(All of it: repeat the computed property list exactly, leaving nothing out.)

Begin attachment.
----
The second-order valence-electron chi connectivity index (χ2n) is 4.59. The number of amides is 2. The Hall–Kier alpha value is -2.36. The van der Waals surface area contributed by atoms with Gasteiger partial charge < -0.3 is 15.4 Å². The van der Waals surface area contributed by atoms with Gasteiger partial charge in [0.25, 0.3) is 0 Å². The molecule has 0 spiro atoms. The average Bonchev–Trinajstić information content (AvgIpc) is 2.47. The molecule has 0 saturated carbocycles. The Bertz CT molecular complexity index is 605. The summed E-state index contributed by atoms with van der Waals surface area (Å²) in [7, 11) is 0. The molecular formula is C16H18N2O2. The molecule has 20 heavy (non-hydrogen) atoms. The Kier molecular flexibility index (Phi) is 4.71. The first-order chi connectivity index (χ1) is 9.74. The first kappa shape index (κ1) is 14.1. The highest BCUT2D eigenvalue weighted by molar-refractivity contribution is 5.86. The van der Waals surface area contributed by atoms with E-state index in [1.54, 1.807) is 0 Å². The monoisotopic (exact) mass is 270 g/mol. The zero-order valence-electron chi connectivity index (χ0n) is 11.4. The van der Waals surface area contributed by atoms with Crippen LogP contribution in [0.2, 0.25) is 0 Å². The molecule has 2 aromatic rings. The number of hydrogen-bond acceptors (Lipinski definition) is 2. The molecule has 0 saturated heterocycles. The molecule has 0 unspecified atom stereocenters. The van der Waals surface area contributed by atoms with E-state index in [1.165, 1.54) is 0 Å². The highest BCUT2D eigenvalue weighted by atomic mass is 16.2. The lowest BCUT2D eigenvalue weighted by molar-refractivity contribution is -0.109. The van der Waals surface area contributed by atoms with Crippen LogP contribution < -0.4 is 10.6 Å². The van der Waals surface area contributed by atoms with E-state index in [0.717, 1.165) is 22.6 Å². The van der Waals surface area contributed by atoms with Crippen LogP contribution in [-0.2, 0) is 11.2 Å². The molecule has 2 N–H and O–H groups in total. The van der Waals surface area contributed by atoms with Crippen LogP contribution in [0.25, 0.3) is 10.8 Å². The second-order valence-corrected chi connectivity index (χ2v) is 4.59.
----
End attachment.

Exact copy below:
The second-order valence-electron chi connectivity index (χ2n) is 4.59. The number of amides is 2. The Hall–Kier alpha value is -2.36. The van der Waals surface area contributed by atoms with Gasteiger partial charge < -0.3 is 15.4 Å². The van der Waals surface area contributed by atoms with Gasteiger partial charge in [0.25, 0.3) is 0 Å². The molecule has 0 spiro atoms. The average Bonchev–Trinajstić information content (AvgIpc) is 2.47. The molecule has 0 saturated carbocycles. The Bertz CT molecular complexity index is 605. The summed E-state index contributed by atoms with van der Waals surface area (Å²) in [7, 11) is 0. The molecular formula is C16H18N2O2. The molecule has 20 heavy (non-hydrogen) atoms. The Kier molecular flexibility index (Phi) is 4.71. The first-order chi connectivity index (χ1) is 9.74. The first kappa shape index (κ1) is 14.1. The highest BCUT2D eigenvalue weighted by molar-refractivity contribution is 5.86. The van der Waals surface area contributed by atoms with E-state index in [1.54, 1.807) is 0 Å². The monoisotopic (exact) mass is 270 g/mol. The zero-order valence-electron chi connectivity index (χ0n) is 11.4. The van der Waals surface area contributed by atoms with Crippen LogP contribution in [0.2, 0.25) is 0 Å². The molecule has 2 aromatic rings. The number of hydrogen-bond acceptors (Lipinski definition) is 2. The molecule has 0 saturated heterocycles. The molecule has 0 unspecified atom stereocenters. The van der Waals surface area contributed by atoms with E-state index in [1.165, 1.54) is 0 Å². The highest BCUT2D eigenvalue weighted by atomic mass is 16.2. The lowest BCUT2D eigenvalue weighted by molar-refractivity contribution is -0.109. The van der Waals surface area contributed by atoms with Crippen LogP contribution < -0.4 is 10.6 Å². The van der Waals surface area contributed by atoms with E-state index in [0.717, 1.165) is 22.6 Å². The van der Waals surface area contributed by atoms with Crippen LogP contribution in [-0.2, 0) is 11.2 Å². The molecule has 2 N–H and O–H groups in total. The van der Waals surface area contributed by atoms with Crippen LogP contribution in [0.25, 0.3) is 10.8 Å². The second-order valence-corrected chi connectivity index (χ2v) is 4.59.